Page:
Tuesday, December 9, 2008

TSA “approved” bags are nice, but here’s why I’m sticking with my old carry-on

TSA-approved security checkpoint bags are finally shipping. This is a little off the beaten path concerning Travel Photography, but many of us carry our laptops for travel storage, viewing and editing of our photos while away from home and office, so I thought I'd talk about the new security checkpoint bags. I wouldn't be surprised that soon there will be some photo gear bags which can hopefully breeze through security. I hope they are better than these bags.

I’ve had a chance to check out two of them; the Targus Zip-Thru Corporate bag, and the Skooba Checkthrough bag. Briefly, I like the Targus bag a bit better than the Skooba bag, but neither would move me to stop using my Skooba MegaMedia Bag.

CNet.com says the Skooba Checkthrough bag has “plenty of organizer pockets; … sturdily constructed; well-thought-out design …” but it’s “expensive; bulky; when fully loaded, may be too heavy to carry on one shoulder or briefcase-style.”

As someone who carries the larger MegaMedia bag on my shoulder, I have no problem with the bulk or weight of the loaded Checkthrough bag. One of the bag’s problems, in my opinion, is that there isn’t quite enough room in the bag to take my laptop and accessories, plus a small point-and-shoot camera and accessories, plus papers and other materials for my business meetings.

I don’t like the interior storage area for my business papers. The area is pretty tight, and has no divider. I like an exterior storage area because it’s easier to stuff extra items in it, as you can bulge out the side, and you don’t have to disturb your equipment to get to your papers.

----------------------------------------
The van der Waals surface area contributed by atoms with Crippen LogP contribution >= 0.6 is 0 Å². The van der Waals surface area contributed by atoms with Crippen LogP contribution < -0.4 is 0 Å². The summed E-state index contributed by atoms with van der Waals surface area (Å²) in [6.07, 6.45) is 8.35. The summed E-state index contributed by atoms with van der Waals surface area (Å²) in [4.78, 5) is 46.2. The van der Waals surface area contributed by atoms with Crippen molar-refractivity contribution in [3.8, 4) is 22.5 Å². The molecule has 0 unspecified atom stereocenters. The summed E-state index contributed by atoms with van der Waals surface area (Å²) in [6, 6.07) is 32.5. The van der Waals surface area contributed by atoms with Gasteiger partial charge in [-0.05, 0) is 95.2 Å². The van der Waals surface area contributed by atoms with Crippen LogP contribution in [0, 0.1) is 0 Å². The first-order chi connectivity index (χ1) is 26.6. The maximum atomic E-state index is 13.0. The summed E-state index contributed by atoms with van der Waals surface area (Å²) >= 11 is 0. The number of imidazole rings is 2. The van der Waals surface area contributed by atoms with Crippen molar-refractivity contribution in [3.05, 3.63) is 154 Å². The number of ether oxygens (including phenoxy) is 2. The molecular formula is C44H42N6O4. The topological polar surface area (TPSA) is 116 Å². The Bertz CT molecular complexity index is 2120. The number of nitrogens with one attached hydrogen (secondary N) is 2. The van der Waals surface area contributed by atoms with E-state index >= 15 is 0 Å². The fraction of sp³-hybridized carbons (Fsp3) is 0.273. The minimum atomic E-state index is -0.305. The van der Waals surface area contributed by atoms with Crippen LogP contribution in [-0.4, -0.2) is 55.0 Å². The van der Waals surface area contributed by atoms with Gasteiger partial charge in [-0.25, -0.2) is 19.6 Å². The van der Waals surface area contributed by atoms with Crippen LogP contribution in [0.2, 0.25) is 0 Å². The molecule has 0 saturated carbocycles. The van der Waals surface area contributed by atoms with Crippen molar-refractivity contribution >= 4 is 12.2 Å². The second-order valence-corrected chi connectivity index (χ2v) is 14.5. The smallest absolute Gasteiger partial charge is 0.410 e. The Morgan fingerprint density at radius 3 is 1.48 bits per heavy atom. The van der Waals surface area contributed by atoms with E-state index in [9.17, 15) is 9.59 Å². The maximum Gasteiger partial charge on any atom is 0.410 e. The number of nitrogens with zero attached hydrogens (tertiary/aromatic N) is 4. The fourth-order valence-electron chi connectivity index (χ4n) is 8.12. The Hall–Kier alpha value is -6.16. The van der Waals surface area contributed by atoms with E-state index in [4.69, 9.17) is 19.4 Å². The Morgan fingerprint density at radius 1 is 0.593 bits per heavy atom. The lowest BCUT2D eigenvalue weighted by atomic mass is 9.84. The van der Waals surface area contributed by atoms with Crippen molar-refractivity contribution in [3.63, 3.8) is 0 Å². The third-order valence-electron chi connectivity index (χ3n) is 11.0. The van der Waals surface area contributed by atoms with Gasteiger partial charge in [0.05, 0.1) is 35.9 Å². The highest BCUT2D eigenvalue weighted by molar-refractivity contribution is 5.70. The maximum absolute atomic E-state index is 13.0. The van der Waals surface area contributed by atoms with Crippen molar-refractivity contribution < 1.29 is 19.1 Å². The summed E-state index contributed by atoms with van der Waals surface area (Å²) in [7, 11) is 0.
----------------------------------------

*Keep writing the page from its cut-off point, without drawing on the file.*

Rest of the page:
CNet.com says the Targus Zip-Thru, has a “well-padded laptop compartment; may speed your way through airport-security checkpoints,” but “the TSA agent may force you to take your laptop out anyway … [it's] less roomy than it looks.”

I found the corporate version of the bag roughly equivalent to the size of the Skooba Checkthrough. Like the Skooba, there isn’t enough storage for me. The area for business papers is larger in this bag, and has a divider, which is good, but like the Skooba bag, it still isn’t on the exterior of the bag, where I prefer it.

Unlike the Skooba bag, which reveals the laptop behind a clear panel, the Targus bag doesn’t, but TSA’s idea behind these bags is that the laptop is alone in a compartment, with nothing below or above it, while it goes through X-ray. The Targus bag accomplishes that task.

There is a problem with both bags, however, which could require secondary screening when used. On the Targus site, they warn you to avoid stacking electronic items in your bag, and keep your bag as uncluttered as possible.

In my opinion, the design of the pockets and compartments in both bags literally force electronics stacking and clutter, unless you really pack light. I’ve been caught for that a few times, and had my bag hand searched.

When your accessories are stacked in layers, when X-rayed, agents can’t view individual gear items. My MegaMedia bag normally has enough room and an organization which permits me to spread my accessories out better than these bags, and I don’t mind removing my laptop from the bag for inspection, so I’m sticking with it.

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